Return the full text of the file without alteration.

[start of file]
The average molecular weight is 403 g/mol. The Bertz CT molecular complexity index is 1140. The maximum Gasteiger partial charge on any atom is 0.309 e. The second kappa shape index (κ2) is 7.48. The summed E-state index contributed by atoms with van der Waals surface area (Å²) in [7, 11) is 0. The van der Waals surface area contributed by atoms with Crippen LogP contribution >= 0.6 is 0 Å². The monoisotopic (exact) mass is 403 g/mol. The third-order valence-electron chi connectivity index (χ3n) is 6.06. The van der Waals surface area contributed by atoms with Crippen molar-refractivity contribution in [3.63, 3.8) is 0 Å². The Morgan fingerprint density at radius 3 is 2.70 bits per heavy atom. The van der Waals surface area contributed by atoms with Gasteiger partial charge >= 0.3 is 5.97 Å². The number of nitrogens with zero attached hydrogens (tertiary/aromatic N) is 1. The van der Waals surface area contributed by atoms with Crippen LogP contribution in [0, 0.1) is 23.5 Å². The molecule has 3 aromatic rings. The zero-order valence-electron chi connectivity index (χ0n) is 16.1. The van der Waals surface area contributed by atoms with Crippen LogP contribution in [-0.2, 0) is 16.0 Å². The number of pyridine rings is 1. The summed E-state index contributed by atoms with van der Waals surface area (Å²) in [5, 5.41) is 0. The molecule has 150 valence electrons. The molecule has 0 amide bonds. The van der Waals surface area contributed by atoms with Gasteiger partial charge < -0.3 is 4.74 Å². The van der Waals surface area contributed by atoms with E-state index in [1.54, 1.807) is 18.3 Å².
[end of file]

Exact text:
The average molecular weight is 403 g/mol. The Bertz CT molecular complexity index is 1140. The maximum Gasteiger partial charge on any atom is 0.309 e. The second kappa shape index (κ2) is 7.48. The summed E-state index contributed by atoms with van der Waals surface area (Å²) in [7, 11) is 0. The van der Waals surface area contributed by atoms with Crippen LogP contribution >= 0.6 is 0 Å². The monoisotopic (exact) mass is 403 g/mol. The third-order valence-electron chi connectivity index (χ3n) is 6.06. The van der Waals surface area contributed by atoms with Crippen molar-refractivity contribution in [3.63, 3.8) is 0 Å². The Morgan fingerprint density at radius 3 is 2.70 bits per heavy atom. The van der Waals surface area contributed by atoms with Gasteiger partial charge >= 0.3 is 5.97 Å². The number of nitrogens with zero attached hydrogens (tertiary/aromatic N) is 1. The van der Waals surface area contributed by atoms with Crippen LogP contribution in [0, 0.1) is 23.5 Å². The molecule has 3 aromatic rings. The zero-order valence-electron chi connectivity index (χ0n) is 16.1. The van der Waals surface area contributed by atoms with Crippen LogP contribution in [-0.2, 0) is 16.0 Å². The number of pyridine rings is 1. The summed E-state index contributed by atoms with van der Waals surface area (Å²) in [5, 5.41) is 0. The molecule has 150 valence electrons. The molecule has 0 amide bonds. The van der Waals surface area contributed by atoms with Gasteiger partial charge < -0.3 is 4.74 Å². The van der Waals surface area contributed by atoms with E-state index in [1.54, 1.807) is 18.3 Å².